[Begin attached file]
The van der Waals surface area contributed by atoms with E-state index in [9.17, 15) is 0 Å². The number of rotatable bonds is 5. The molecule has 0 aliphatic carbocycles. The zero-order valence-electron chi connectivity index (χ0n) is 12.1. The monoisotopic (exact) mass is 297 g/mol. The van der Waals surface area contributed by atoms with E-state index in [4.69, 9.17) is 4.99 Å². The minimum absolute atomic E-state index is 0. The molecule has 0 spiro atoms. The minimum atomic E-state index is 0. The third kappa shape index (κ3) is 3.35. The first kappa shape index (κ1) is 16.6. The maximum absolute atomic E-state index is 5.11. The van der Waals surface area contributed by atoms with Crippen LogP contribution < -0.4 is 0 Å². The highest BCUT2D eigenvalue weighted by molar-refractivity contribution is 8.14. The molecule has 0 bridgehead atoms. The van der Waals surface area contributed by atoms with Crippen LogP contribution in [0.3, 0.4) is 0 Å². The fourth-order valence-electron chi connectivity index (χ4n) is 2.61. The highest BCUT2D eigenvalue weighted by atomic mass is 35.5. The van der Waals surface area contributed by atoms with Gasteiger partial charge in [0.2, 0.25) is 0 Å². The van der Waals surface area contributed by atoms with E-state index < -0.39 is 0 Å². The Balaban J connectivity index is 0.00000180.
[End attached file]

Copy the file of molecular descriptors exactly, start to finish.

The van der Waals surface area contributed by atoms with E-state index in [9.17, 15) is 0 Å². The number of rotatable bonds is 5. The molecule has 0 aliphatic carbocycles. The zero-order valence-electron chi connectivity index (χ0n) is 12.1. The monoisotopic (exact) mass is 297 g/mol. The van der Waals surface area contributed by atoms with E-state index in [4.69, 9.17) is 4.99 Å². The minimum absolute atomic E-state index is 0. The molecule has 0 spiro atoms. The minimum atomic E-state index is 0. The third kappa shape index (κ3) is 3.35. The first kappa shape index (κ1) is 16.6. The maximum absolute atomic E-state index is 5.11. The van der Waals surface area contributed by atoms with Crippen LogP contribution < -0.4 is 0 Å². The highest BCUT2D eigenvalue weighted by molar-refractivity contribution is 8.14. The molecule has 0 bridgehead atoms. The van der Waals surface area contributed by atoms with Crippen LogP contribution in [0.3, 0.4) is 0 Å². The fourth-order valence-electron chi connectivity index (χ4n) is 2.61. The highest BCUT2D eigenvalue weighted by atomic mass is 35.5. The van der Waals surface area contributed by atoms with Gasteiger partial charge in [0.2, 0.25) is 0 Å². The van der Waals surface area contributed by atoms with E-state index < -0.39 is 0 Å². The Balaban J connectivity index is 0.00000180.